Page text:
WEB Hierarchical nanostructured aluminum alloy-coated micro-architectured materials and their mechanical properties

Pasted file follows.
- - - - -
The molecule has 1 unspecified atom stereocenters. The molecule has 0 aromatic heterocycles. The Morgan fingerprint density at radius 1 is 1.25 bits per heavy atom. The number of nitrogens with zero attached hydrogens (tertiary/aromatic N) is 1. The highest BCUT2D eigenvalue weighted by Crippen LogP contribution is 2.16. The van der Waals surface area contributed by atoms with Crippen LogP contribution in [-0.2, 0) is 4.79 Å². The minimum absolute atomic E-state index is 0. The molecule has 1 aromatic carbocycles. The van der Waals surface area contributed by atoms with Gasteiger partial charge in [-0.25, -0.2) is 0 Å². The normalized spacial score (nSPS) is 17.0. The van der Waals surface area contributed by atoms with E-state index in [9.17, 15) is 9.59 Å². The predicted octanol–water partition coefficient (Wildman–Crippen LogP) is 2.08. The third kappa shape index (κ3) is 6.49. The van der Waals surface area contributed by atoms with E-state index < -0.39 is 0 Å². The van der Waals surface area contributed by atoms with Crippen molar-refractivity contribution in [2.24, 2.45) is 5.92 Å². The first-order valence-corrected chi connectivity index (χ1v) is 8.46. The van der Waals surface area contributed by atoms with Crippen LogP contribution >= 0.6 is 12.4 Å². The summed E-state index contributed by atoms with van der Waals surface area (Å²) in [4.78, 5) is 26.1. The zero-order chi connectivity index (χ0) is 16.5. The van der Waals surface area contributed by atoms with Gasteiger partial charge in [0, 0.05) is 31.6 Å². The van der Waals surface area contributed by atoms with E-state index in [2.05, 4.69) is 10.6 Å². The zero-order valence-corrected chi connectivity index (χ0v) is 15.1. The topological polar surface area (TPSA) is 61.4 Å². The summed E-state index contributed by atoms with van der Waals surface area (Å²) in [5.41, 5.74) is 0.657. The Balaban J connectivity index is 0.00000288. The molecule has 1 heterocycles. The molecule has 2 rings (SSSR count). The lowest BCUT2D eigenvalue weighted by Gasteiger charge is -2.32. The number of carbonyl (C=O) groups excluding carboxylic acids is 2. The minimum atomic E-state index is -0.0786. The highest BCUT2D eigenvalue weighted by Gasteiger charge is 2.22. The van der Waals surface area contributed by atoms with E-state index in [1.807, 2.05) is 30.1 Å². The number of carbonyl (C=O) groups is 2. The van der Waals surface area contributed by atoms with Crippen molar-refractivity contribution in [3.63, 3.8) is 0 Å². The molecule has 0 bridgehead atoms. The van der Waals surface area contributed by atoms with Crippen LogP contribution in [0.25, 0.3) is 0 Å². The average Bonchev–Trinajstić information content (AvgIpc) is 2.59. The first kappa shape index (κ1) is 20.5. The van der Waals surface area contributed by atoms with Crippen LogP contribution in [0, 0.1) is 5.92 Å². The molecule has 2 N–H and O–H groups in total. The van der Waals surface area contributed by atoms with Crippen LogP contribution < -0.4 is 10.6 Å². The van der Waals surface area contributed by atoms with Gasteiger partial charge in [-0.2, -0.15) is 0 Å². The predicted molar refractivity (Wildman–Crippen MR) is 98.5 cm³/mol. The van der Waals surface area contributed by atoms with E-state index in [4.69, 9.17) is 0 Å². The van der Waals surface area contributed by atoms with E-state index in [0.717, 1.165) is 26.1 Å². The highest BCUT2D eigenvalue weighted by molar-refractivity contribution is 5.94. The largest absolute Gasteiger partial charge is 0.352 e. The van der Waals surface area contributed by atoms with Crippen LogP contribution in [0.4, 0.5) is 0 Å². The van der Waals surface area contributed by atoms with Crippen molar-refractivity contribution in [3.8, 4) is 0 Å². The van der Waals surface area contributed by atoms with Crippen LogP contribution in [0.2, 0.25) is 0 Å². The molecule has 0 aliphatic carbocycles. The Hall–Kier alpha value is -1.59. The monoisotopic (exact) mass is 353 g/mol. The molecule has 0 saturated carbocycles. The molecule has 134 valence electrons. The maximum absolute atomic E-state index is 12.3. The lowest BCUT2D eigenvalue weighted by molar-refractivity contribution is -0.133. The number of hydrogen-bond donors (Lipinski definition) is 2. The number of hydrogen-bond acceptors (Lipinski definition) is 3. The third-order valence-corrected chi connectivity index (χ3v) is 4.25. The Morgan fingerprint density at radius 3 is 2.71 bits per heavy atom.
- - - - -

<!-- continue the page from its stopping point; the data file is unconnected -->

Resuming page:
Mechanical metamaterials are a new possibly important direction for topological materials due to the novel mechanical properties, such as negative Poisson’s ratios and negative compressibilities. By integrating the concept of hierarchy and size effects, micro/nano-architected metamaterials fabricated by two-photon lithography with metallic or ceramic coating can be ultra-strong but light. However, the attainment of both strength and ductility is generally mutually exclusive, which restricts the applications of these materials in energy storage/absorption and mechanical actuation. Here, we design a metamaterial that can withstand high load while keeping low density. We utilize the ‘supra-nanometre-sized dual-phase glass-crystal’ metallic film on the 3D printed polymeric structure. The dual-phase nanostructuring achieves an ultra-high yield strength and large plasticity at the same time. Despite a thick metallic coating usually causes catastrophic collapse, our metallic metamaterial shows recoverability during compression and exhibits 90 times increase in strength after coating. In situ mechanical testing and computational works reveal ductile-like deformation owing to the plastic flow in the dual-phase structure of the film and the impact absorption by the architecture of the metamaterial. We demonstrated that our micro-architectured metamaterial can occupy regions of material property space (high strength and ductility at low density) that were hitherto empty. Our results create the architected multi-material systems that would open the property space even further and could be used to impart enhanced functionality, making programmable stiffness, and tailored energy absorption all possible.